This offseason, the Red Sox -- owners of belt and title -- allowed starting center fielder Jacoby Ellsbury to sign with the Yankees and will almost certainly let starting shortstop Stephen Drew ply his trade elsewhere. To replace those two core, up-the-middle contributors, the Sox may turn to a pair of youngsters who are largely untested at the highest level. To wit, Xander Bogaerts, age 21, will open the season as Boston's starting shortstop, and 23-year-old Jackie Bradley Jr. may win the job in center.
Before we proceed, it's certainly worth noting that veteran reclamation project Grady Sizemore may beat out Bradley in center field. As our own Jon Heyman recently wrote, Sizemore has been healthy in camp and impressing onlookers with his still-intact skills at the plate and in the field.
With all that said, the guess here is that Bradley winds up as the primary center fielder over the course of the season (barring demotion-worthy struggles, of course). After all, in Sizemore we're talking about a player with a remarkable penchant for injury and a player who hasn't performed at a useful level, even on a rate basis, since 2009 and who hasn't appeared in the majors since 2011. I'm pulling for Sizemore on a human level, but I find it unlikely that health and excellence will intersect for him for the first time in half a decade. So for the sake of this exercise, let's assume Bradley does most of the heavy lifting in center this season.
Now, one of the pressing questions before the Red Sox as they attempt to defend their World Series laurels: What can reasonably be expected from Bogaerts and Bradley in 2014?
First, know that each player is highly touted. Bogaerts was a top-20 prospect coming into 2013, and heading into this season Baseball Prospectus tabbed him as no. 2 prospect in all of baseball. He boasts solid range and a plus arm at short, and his bat has middle-of-the-order potential. If he rises to meet the press clippings, then Bogaerts will be a perennial All-Star. As his performance in 2013 postseason suggests, he's certainly got the poise to handle what's headed his way.
As for Bradley, he struggled in 37 games for the Sox last season, but he's been a consensus top-30 prospect in each of the last two seasons. Principally, Bradley is a standout, potentially elite defender with good discipline at the plate.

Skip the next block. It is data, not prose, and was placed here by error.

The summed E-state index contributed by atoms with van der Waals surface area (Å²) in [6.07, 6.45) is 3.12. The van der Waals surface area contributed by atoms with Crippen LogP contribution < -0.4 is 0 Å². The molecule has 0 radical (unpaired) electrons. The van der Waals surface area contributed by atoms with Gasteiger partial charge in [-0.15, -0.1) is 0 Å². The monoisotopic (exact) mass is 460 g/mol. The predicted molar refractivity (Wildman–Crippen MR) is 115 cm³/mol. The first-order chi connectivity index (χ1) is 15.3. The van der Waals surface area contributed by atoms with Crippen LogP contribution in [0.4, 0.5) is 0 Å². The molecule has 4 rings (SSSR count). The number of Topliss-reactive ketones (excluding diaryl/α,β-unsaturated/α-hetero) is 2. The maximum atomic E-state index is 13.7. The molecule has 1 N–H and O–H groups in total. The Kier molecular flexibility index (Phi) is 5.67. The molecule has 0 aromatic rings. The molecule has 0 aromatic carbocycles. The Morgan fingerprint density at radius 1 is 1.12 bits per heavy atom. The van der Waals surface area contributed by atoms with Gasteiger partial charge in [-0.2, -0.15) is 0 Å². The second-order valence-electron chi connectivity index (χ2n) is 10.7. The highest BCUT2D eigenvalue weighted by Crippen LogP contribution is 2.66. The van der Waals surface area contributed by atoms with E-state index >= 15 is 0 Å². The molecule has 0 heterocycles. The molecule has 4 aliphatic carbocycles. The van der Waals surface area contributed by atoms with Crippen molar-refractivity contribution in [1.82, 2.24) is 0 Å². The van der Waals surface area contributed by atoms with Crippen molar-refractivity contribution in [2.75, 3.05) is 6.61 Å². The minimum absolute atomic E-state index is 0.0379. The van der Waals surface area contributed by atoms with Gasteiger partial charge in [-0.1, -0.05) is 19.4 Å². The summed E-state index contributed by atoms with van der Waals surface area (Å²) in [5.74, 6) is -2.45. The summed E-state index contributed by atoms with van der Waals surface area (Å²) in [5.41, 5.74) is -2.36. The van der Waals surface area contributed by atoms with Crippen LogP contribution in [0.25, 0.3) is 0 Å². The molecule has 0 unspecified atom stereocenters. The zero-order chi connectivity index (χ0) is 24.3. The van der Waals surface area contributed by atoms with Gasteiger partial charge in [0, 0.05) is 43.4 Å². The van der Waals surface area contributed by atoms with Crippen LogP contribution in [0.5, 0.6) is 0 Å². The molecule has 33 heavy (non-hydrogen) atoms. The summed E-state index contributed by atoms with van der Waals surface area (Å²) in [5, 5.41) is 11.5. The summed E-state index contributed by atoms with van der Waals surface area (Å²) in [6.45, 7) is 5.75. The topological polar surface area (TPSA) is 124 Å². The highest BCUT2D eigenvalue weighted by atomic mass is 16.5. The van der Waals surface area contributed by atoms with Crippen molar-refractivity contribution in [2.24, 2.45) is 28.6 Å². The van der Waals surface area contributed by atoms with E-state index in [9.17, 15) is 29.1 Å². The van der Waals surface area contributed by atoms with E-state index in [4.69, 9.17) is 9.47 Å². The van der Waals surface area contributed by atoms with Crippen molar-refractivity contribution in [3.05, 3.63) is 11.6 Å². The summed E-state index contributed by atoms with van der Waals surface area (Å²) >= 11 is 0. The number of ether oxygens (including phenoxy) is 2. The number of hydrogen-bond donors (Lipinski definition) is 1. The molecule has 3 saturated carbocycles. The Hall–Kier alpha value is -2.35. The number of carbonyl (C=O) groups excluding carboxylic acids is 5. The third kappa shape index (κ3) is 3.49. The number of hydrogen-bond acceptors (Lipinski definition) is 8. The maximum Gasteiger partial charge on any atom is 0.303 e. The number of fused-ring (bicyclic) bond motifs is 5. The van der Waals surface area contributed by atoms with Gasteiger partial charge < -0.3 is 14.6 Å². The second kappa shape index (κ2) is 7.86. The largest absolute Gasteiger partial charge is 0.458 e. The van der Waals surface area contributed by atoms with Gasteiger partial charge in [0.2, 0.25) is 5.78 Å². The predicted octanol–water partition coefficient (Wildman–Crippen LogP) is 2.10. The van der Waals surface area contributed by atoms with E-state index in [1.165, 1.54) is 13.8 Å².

That bring us to their 2014 outlooks. To get an idea of how Bogaerts and Bradley profile this season, let's turn to the ZiPS projection system available at FanGraphs. For comparison's sake, we'll put their forecasts alongside the actual 2013 numbers of Ellsbury and Drew. To the digits ...
|2014 Bogaerts and Bradley vs. 2013 Drew and Ellsbury|
As you can see, the Red Sox, per these WAR forecasts, stand to give back a few wins in going from Drew and Ellsbury to Bogaerts and Bradley -- five wins, to be precise. In a division like the AL East, that's a likely a severely damaging drop-off, absent improvements elsewhere on the roster.
I'm not quite so pessmistic, however. First, a great deal of Drew's edge over Bogaerts comes via the former's outstanding defensive numbers from last season. On the other hand, there's a lot of noise in single-season fielding statistics, and the data aren't all that reliable unless taken in a larger sample. It may be that Drew was that excellent in 2013, or it may be that the system perceived him as being that excellent. Even with those assumptions built in, there's not a great deal of difference between Bogaerts and Drew. Given the uncertainties in the defensive component of WAR, I'm comfortable calling it a wash, while also noting Bogaert's higher ceiling as a hitter.
In center, there's no doubt that Bradley's bat, at least right now, isn't going to compare to Ellsbury's in 2013, and the same goes for value on the bases. After all, Ellsbury is perhaps the best baserunner in baseball, while Bradley is merely solid. Here's a refrain that may narrow the overall margin, though: Much of Ellsbury's lofty WAR (he compiled that WAR in just 134 games) is owing to his glove-work. The same single-year caveats noted above apply, and I also think ZiPS is being too conservative with regard to its defensive outlook for Bradley this season. Defensive ability peaks early in a player's career, and Bradley, as mentioned, is widely regarded as a major asset with the glove. I don't have much trouble believing he'll approximate Ellsbury's fielding value, provided Bradley hits enough right away to hold down the job.
Executive summary: I think the Red Sox this season will hold serve at short but lose a bit from the bottom line in center; however, I don't think it'll be quite as severe as ZiPS suggests. Long-term I have no doubt that the Sox will be fine and perhaps modestly improved in the aggregate with Bogaerts and Bradley manning those up-the-middle spots, but 2014 may be a somewhat different story.
Enough to dislodge the Sox atop the standings? Ask me in six months.